Agave-based distillates made throughout Mexico are known generically as Mezcal. Mezcal has often been seen as the poor sibling to Tequila, but its quality and reputation are rapidly improving.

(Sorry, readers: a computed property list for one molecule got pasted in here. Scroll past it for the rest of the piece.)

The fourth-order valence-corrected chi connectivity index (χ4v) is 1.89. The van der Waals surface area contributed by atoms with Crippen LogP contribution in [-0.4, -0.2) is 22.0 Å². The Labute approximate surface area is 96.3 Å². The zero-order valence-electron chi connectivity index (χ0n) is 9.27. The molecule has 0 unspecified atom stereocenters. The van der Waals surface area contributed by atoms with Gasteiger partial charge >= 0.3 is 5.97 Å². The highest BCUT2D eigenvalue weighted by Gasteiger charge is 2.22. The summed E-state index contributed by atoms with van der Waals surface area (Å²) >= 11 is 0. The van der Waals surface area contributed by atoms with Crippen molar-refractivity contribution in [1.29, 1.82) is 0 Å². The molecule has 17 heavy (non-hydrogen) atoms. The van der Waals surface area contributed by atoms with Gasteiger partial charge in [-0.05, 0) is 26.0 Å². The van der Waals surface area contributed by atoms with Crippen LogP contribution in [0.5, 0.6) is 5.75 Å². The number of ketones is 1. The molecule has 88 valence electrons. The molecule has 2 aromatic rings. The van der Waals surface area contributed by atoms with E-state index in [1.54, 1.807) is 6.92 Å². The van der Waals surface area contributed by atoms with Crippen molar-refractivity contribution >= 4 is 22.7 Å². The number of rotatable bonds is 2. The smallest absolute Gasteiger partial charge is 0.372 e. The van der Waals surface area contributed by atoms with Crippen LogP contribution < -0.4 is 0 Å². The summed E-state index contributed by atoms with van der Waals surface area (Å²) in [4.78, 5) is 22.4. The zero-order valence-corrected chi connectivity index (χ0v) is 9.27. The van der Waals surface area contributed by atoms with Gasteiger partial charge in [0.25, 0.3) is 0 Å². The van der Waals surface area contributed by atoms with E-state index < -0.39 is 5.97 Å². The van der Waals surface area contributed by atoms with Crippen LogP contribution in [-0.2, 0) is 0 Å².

The process of crafting Mezcal begins by harvesting the plants, which can weigh 40 kg each, extracting the piña or heart by cutting off the plant’s leaves and roots. The piñas are then cooked for about three days, often in pit ovens, which are earthen mounds over pits of hot rocks. This underground roasting gives mezcal its intense and distinctive smoky flavour. They are then crushed and mashed (traditionally by a stone wheel turned by a horse) and then left to ferment in large vats or barrels with water added.